One month into the 2014-2015 school year, my students and I are off to a great start. I am teaching them Spanish with Augmented Reality using the Aurasma, Tellagami, ThingLink, and Green Screen by Do Ink iPad apps.
Teaching with Augmented Reality has turned my classroom into a futuristic environment where students are fully engaged as they use the Spanish language to create video overlays and animations.
When visitors come to my room this year, my students and I are eager to show off the classroom. We have created video overlays; known as “Auras” in the Aurasma app that appear when we scan posted items on my classroom walls. My word wall words all have “Auras” that offer the definition of the word and a sentence containing the word. There is a food pyramid with an “Aura” that talks about eating healthy foods from each category. Another example is a poster that tells what the teacher wants the students to do in class using the Spanish subjunctive. The bulletin board has video overlays introducing the Panama Canal. The National Spanish Honor Society poster has a message from the president of our school’s chapter inviting students to join the organization and participate in worthwhile activities. The poster that leaves our visitors speechless and literally with their mouths wide open is a poster that simply says “Pavo Real.” When scanned it produces a crowing peacock that walks around the poster.
Also falling in the category of teaching with Augmented Reality are short videos my students produced with Tellagami. After taking a picture of the classroom with the iPad, students created a cartoon character and then recorded a 90 second message in Spanish, explaining the Spanish grammar concept “ser versus estar.” The character then appeared to be teaching the lesson in my classroom.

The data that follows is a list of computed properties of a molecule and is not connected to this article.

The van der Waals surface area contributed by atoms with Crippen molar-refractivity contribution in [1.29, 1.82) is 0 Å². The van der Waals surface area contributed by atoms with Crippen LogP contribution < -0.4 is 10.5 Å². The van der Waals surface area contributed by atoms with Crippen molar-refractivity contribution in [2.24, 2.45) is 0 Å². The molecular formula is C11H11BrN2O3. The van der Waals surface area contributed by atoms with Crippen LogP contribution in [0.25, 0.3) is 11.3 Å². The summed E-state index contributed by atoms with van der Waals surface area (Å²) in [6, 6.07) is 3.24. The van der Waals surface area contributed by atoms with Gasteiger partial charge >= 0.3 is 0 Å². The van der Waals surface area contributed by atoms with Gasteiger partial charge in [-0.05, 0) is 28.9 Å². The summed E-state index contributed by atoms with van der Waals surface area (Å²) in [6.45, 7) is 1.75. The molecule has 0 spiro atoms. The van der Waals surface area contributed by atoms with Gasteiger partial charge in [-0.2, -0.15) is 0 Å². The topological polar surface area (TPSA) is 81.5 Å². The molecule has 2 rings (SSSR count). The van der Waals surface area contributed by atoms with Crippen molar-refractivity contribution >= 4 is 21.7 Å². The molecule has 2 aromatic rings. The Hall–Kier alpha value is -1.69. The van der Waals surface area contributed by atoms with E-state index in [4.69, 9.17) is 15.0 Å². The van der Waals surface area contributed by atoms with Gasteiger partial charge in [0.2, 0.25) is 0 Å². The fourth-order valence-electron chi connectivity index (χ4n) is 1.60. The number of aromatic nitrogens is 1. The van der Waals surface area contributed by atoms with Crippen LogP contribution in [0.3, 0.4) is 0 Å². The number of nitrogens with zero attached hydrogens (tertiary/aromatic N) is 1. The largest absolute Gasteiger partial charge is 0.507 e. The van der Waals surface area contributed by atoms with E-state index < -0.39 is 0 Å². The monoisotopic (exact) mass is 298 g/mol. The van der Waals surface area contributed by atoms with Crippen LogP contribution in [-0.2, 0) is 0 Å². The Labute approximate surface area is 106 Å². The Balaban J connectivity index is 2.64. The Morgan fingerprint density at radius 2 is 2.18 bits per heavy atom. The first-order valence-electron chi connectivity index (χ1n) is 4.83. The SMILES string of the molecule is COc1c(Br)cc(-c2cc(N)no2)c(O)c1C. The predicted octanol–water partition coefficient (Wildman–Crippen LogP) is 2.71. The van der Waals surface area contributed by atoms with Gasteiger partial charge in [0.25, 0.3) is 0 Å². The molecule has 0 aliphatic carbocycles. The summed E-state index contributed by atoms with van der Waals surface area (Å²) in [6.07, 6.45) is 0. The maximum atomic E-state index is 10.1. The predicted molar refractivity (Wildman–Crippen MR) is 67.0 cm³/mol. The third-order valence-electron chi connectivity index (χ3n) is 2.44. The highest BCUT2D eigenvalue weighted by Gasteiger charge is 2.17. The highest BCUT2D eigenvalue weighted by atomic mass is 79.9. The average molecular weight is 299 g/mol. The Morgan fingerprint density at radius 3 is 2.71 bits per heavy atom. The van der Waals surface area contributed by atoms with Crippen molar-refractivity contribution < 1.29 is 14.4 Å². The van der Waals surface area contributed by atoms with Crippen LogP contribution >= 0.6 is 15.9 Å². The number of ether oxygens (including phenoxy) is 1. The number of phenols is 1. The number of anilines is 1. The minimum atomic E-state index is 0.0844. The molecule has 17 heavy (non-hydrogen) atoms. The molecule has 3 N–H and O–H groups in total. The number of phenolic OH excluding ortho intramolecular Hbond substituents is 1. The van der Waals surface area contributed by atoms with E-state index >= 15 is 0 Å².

The third app I have used in my classroom is ThingLink. I posted a picture on my Promethean Board that contained video and text links that opened as I taught my lesson. An example is a picture I used from a visit to Machu Picchu, Peru. As I talked about the ancient Inca City, I was able to simply click on various video and text links embedded into the photograph. This is a great way to present a lesson, since all of the links are on the same page.
Finally, I have discovered Green Screen by Do Ink to assist me in teaching with Augmented Reality. Using a green screen allows the teacher to place students in any location in the world. Students can take virtual field trips to any Spanish-speaking country, visiting tourist sites and experiencing the culture as though they were on location. With the Green Screen app we are able to take pictures and videos with the iPad, then remove the green background and replace it with any background from the iPad’s photos. Using this app is by far the easiest way to produce good results. It only takes three simple steps to complete the process. I can’t wait to see my students’ projects created with the Green Screen app during this school year.
Teaching with Augmented Reality makes me feel that I am on the cutting edge of educational technology. My students are excited to come to class to see what we will do and discover next. They are fully engaged and eager to learn and use the Spanish language. Other teachers at my school are also getting involved in this teaching method. One of our Math teachers has her students create Spanish translation “Auras” that pop up when someone scans some of her classroom posters. I can honestly say that I have never been as excited about teaching as I am this school year in my 28 years of teaching high school students. The future is here. I am teaching with Augmented Reality.